Kremlin’s ex-chef wants Russian cuisine in UNESCO heritage list

The Russian cuisine, which was so unique, diverse and colorful and which had an old tradition of cooking food on wood in a Russian stove could hardly be compared to any other world cuisine. Source: Fotomedia

The Russian cuisine, which was so unique, diverse and colorful and which had an old tradition of cooking food on wood in a Russian stove could hardly be compared to any other world cuisine. Source: Fotomedia

Lev Yeryomenko believes Russian cuisine, which is so unique, diverse and colorful and which has an old tradition of cooking food on wood in a Russian stove was almost incomparable.

Well-known Russian culinary specialist Lev Yeryomenko believes that the United Nations Educational, Scientific and Cultural Organization (UNESCO) should have included the Russian cuisine in its List of Non-Material Cultural Heritage long ago. Yeryomenko was a Kremlin chef for 30 years. He was awarded the Order of Honor for high professionalism and popularization of Russian cuisine at home and abroad.

Quite recently, Yeryomenko learnt from newspapers that UNESCO had included the Japanese cuisine, Turkish coffee-making traditions, the culture of making a Korean national vegetable appetizer “kimchi” as well as Georgian wine-making methods in its List of Non-Material Cultural Heritage List.

Commenting on that, Lev Yeryomenko told Itar-Tass with full knowledge and expertise that the Russian cuisine, which was so unique, diverse and colorful and which had an old tradition of cooking food on wood in a Russian stove could hardly be compared to any other world cuisine.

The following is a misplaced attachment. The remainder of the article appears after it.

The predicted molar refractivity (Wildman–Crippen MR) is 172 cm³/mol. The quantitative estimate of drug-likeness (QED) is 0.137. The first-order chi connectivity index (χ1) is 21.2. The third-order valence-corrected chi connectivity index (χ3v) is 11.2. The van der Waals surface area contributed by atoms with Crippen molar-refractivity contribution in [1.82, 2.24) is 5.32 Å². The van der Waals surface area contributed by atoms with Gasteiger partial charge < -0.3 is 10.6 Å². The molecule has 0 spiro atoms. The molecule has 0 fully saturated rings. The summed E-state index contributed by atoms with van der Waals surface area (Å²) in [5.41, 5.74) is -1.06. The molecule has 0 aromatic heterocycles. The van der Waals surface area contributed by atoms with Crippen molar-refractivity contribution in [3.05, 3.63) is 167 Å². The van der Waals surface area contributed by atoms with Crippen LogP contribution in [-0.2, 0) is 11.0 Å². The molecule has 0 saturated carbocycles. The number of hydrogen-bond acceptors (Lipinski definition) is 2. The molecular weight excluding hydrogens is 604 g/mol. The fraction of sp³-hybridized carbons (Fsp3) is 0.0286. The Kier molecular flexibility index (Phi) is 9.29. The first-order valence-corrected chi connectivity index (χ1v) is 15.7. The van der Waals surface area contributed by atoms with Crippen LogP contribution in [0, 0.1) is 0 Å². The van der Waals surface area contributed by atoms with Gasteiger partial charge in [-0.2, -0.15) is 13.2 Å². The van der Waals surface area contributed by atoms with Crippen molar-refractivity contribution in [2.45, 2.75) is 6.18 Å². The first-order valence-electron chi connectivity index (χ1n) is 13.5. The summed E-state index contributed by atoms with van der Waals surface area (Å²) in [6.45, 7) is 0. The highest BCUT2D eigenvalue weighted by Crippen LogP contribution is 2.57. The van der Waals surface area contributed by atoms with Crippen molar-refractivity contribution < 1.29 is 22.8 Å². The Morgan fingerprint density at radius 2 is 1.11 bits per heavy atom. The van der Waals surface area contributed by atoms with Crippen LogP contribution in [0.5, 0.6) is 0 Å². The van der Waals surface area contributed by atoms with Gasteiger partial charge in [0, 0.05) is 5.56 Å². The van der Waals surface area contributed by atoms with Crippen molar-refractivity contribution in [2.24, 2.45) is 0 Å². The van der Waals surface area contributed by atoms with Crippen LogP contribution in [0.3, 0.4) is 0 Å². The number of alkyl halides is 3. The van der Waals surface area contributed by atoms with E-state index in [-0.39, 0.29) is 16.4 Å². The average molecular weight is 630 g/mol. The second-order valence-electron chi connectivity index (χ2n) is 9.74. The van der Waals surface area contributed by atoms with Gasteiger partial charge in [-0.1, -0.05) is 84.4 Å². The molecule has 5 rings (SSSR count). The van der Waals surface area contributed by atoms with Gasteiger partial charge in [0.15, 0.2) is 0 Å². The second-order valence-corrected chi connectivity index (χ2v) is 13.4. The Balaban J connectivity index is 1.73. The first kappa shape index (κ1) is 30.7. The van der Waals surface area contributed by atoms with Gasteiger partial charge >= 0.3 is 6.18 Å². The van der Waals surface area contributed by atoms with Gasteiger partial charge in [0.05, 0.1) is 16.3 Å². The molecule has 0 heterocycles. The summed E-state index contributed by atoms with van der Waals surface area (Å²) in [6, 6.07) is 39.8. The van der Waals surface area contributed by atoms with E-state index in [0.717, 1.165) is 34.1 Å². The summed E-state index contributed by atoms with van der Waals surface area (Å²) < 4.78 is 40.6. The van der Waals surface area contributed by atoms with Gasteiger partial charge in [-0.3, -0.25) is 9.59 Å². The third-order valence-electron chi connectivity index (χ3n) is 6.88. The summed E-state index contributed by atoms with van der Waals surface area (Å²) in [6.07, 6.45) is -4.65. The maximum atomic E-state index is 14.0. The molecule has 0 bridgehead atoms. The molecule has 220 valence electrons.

Russia’s northern peoples who live in a cold climate with temperatures dropping to minus 30-40 degrees Centigrade will hardly be satisfied with Japanese sushi or French dishes with delicate sauces. The northern peoples need food rich in calories so that it stays good even in bitter frost.

The old culinary traditions of northern peoples, according to Lev Yeryomenko, include the cooking of meat and poultry, with vegetables in an earthenware pot in a Russian stove. Wild berries such as red bill-berry, cranberry and fen-berry as well as soaked apples, fermented cabbage and pickled cucumbers and tomatoes which northern peoples prepare for winter save them from scurvy and a vitamin deficiency disease.

Russia occupies one sixth of Earth. Each of its climatic zones has its own culinary customs and traditions. People in the Siberia and the Urals have a New Year tradition of cooking “pelmeni” or meat dumplings for two or three months ahead of the holiday so that they can be stored outdoors in freezing temperatures. UNESCO includes rituals rather than recipes in its list. “Pelmeni” are usually made by a group of five or six women. They sing songs while at work and they teach their skills to their children who are the first to taste the boiled dumplings made of meat and bread dough.

“It would be interesting to know which dish is older: the Italian ravioli or the Urals pelmeni,” Lev Yeryomenko said.

According to him, there is a world of difference between restaurant and home-made food. He himself is more of an expert on gala cuisine. In the time of the former Soviet Union, Lev used to organize receptions for 10,000 people in various Kremlin halls when the Congresses of the Communist Party of the Soviet Union (CPSU) were held. The menu consisted of minimum 50 dishes. Up to 200 cooks were mobilized to cook them. A table laid up for the presidium, which included the first persons of the Soviet state, was served by ‘special’ cooks who were employees of the State Security Committee or the KGB.